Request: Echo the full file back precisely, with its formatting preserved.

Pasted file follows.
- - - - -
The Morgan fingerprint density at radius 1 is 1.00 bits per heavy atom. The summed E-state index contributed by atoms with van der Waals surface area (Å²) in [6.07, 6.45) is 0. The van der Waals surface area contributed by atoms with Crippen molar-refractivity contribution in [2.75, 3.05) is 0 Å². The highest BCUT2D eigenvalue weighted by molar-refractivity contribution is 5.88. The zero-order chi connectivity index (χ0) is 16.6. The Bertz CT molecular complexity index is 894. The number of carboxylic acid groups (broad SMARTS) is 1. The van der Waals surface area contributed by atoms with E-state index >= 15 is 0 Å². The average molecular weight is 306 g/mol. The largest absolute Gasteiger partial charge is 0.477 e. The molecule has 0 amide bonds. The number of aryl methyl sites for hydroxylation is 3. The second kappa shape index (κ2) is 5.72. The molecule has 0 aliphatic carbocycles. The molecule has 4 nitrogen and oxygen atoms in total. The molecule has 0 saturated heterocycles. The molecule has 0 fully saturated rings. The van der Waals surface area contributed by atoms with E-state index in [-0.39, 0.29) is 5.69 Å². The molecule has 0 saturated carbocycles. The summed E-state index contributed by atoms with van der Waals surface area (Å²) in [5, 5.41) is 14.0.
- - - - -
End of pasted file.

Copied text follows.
The Morgan fingerprint density at radius 1 is 1.00 bits per heavy atom. The summed E-state index contributed by atoms with van der Waals surface area (Å²) in [6.07, 6.45) is 0. The van der Waals surface area contributed by atoms with Crippen molar-refractivity contribution in [2.75, 3.05) is 0 Å². The highest BCUT2D eigenvalue weighted by molar-refractivity contribution is 5.88. The zero-order chi connectivity index (χ0) is 16.6. The Bertz CT molecular complexity index is 894. The number of carboxylic acid groups (broad SMARTS) is 1. The van der Waals surface area contributed by atoms with E-state index >= 15 is 0 Å². The average molecular weight is 306 g/mol. The largest absolute Gasteiger partial charge is 0.477 e. The molecule has 0 amide bonds. The number of aryl methyl sites for hydroxylation is 3. The second kappa shape index (κ2) is 5.72. The molecule has 0 aliphatic carbocycles. The molecule has 4 nitrogen and oxygen atoms in total. The molecule has 0 saturated heterocycles. The molecule has 0 fully saturated rings. The van der Waals surface area contributed by atoms with E-state index in [-0.39, 0.29) is 5.69 Å². The molecule has 0 saturated carbocycles. The summed E-state index contributed by atoms with van der Waals surface area (Å²) in [5, 5.41) is 14.0.